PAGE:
If youâre like most people, you probably think that fruit is healthy, and even may boost your weight loss. What you donât know is that fruit could be the culprit behind your weight gain, or struggle to lose those last 10 lbs.
Unfortunately, fruit and its sugar, fructose, are not as healthy as advertisements claim them to be. Fruit might not be making you gain weight like crazy, but it is important to understand that you canNOT eat as much fruit as you want and still expect to lose weight.
Why Fruit Has a Limit
Fresh fruit is a healthy choice and loaded with vitamins and antioxidants; however fruit still contains calories and carbohydrates. These are two things that can stop your weight-loss progress in its tracks if left unchecked.
Whether or not you should eat fruit while dieting has always been a controversial topic. The Internet is cluttered with articles claiming that eating fruit will make you fat, while more recently Weight Watchers has deemed fruit a âzero points foodâ as part of the Points Plus system, allowing dieters to eat all the fruit they want without it impacting their daily points total.
Which is correct? Is your daily cup of blueberries to blame for that extra layer of belly fat you canât seem to burn off? Or is it an innocent bystander in your quest for your ideal body? One of the reasons that fruit is so controversial is because it can be a double-edged sword. While fruit is a very nutritious food that should be included in a weight loss diet, there may come a time when you will need to reduce or temporarily remove fruit from your diet to reach your goals. Letâs take a closer look at both sides of this controversy.
Fruit vs. Weight Loss
The carbohydrates in fruit do not have a huge impact on your blood sugar levels, as most fruits have a low glycemic load. Fruits can also supply a significant dose of fiber to your diet, which will slow digestion and make you feel fuller. For example, just one cup of raspberries contains 8 grams of fiber.
Fruits like blueberries are also a good source of antioxidants, which can help lower your blood pressure, fight off oxidative stress, and in some cases work at the DNA level to aid in weight loss.
Fruit has multiple benefits that warrant it being a staple in your diet; but what about its supposed dark side?
The Problem with Fructose
Fruit is high in the simple sugar fructose, which is the main reason why many people trying to lose weight remove it from their diet. Unlike glucose, the most common simple sugar thatâs sent to your muscles, brain, and other organs for them to use as energy, fructose is only processed by your liver. Why is that bad? If your liver already has ample energy, there is a higher likelihood that your liver will repackage the excess fructose as fat, saving it for use at a later time. While this is a biochemical truth, its impact on your waistline is blown out of proportion, especially when you consider that fruit isnât even one of the top five sources of fructose in the American diet.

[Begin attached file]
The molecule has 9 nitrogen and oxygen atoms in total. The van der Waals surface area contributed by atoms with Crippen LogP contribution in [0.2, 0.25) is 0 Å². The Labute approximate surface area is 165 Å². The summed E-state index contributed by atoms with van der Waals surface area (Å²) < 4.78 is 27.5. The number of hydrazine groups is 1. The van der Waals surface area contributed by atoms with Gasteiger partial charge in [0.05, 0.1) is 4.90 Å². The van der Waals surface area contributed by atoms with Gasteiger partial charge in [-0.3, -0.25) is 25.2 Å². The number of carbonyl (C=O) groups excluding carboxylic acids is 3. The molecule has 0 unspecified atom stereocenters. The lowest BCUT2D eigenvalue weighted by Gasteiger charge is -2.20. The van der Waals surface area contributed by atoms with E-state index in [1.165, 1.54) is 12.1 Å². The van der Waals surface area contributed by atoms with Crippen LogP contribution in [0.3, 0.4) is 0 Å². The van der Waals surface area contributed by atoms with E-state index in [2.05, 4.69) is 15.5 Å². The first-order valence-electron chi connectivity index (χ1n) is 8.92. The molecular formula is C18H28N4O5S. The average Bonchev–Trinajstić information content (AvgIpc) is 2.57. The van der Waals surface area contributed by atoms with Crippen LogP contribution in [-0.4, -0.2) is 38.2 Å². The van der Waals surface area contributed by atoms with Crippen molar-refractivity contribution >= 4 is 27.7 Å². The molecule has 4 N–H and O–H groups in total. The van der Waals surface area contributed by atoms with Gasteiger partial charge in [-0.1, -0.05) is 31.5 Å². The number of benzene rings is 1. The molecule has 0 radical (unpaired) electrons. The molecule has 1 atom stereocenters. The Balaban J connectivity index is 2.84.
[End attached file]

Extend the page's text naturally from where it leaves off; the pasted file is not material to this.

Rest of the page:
How Much Fruit is Okay?
Limiting carbohydrate intake to 100 grams per day is a common target for people using a moderately carbohydrate-restricted approach to weight loss. If that is the case, eating two bananas and one apple will take up 84 percent of your carbohydrate intake for the entire day. Even if you are eating 1800 calories per day and 40 percent of those calories from carbohydrates (a âzoneâ type approach), two bananas and one apple will take up 46 percent of your carbohydrates for that day.
The main point is that fruits are not âfreeâ foods, and that treating them that way could quickly derail your weight-loss efforts. Itâs easy to eat 100 grams worth of carbohydrates in one day from fruit alone, and if youâre treating them as if they have no caloric value, you will unknowingly be eating 400 extra calories per day.
HowÂ to Enjoy Fruit and Still Lose Weight
1. Focus on berries, fibrous, and small fruits. Raspberries, blueberries, strawberries, kiwis, clementines, plums, peaches, and small apples are the kinds of fruits you should reach for first.
2. Enjoy fruits in moderation but focus on eating more vegetables. Fruits are good, but vegetables, especially green leafy or fibrous vegetables, should be a focus on your plan.
3. If you need to cut carbs/calories from your diet, start with grains and starchy carbs and then move onto fruits. There comes a time in everyoneâs diet when they need to eat less. Always remove the most carbohydrate-dense foods first (as they will be the most calorie-dense of your carbohydrates as well). Youâll find that as the carbohydrates and calories in your diet get lower, when youâre really starting to hone in on losing the stubborn fat, your fruit intake will be decreased as a function of how you have progressively removed foods from your diet.